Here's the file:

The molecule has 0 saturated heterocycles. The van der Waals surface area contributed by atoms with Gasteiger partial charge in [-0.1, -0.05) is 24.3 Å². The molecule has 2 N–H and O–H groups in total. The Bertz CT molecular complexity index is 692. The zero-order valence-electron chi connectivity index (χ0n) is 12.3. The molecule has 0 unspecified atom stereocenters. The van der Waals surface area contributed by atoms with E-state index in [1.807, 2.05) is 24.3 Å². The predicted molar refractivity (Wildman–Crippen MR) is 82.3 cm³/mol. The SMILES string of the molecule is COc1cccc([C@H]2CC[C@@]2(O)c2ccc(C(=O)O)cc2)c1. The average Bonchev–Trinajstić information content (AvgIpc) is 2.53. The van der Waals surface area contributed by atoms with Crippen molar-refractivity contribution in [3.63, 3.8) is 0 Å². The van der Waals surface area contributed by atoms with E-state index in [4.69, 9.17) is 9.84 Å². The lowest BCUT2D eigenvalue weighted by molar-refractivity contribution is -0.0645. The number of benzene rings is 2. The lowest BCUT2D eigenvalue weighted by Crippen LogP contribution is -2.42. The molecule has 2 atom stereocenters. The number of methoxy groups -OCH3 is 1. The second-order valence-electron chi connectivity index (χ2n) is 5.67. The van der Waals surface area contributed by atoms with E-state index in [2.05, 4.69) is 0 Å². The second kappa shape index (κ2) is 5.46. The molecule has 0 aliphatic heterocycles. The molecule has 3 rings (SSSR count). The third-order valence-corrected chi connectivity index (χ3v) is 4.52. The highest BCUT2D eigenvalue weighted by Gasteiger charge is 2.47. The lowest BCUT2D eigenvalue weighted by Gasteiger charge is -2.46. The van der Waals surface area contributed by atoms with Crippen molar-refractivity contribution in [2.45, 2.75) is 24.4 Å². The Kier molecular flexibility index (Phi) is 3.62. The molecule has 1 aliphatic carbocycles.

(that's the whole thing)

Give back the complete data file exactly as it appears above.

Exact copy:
The molecule has 0 saturated heterocycles. The van der Waals surface area contributed by atoms with Gasteiger partial charge in [-0.1, -0.05) is 24.3 Å². The molecule has 2 N–H and O–H groups in total. The Bertz CT molecular complexity index is 692. The zero-order valence-electron chi connectivity index (χ0n) is 12.3. The molecule has 0 unspecified atom stereocenters. The van der Waals surface area contributed by atoms with E-state index in [1.807, 2.05) is 24.3 Å². The predicted molar refractivity (Wildman–Crippen MR) is 82.3 cm³/mol. The SMILES string of the molecule is COc1cccc([C@H]2CC[C@@]2(O)c2ccc(C(=O)O)cc2)c1. The average Bonchev–Trinajstić information content (AvgIpc) is 2.53. The van der Waals surface area contributed by atoms with Crippen molar-refractivity contribution in [3.63, 3.8) is 0 Å². The van der Waals surface area contributed by atoms with E-state index in [4.69, 9.17) is 9.84 Å². The lowest BCUT2D eigenvalue weighted by molar-refractivity contribution is -0.0645. The number of benzene rings is 2. The lowest BCUT2D eigenvalue weighted by Crippen LogP contribution is -2.42. The molecule has 2 atom stereocenters. The number of methoxy groups -OCH3 is 1. The second-order valence-electron chi connectivity index (χ2n) is 5.67. The van der Waals surface area contributed by atoms with E-state index in [2.05, 4.69) is 0 Å². The second kappa shape index (κ2) is 5.46. The molecule has 0 aliphatic heterocycles. The molecule has 3 rings (SSSR count). The third-order valence-corrected chi connectivity index (χ3v) is 4.52. The highest BCUT2D eigenvalue weighted by Gasteiger charge is 2.47. The lowest BCUT2D eigenvalue weighted by Gasteiger charge is -2.46. The van der Waals surface area contributed by atoms with Crippen molar-refractivity contribution in [2.45, 2.75) is 24.4 Å². The Kier molecular flexibility index (Phi) is 3.62. The molecule has 1 aliphatic carbocycles.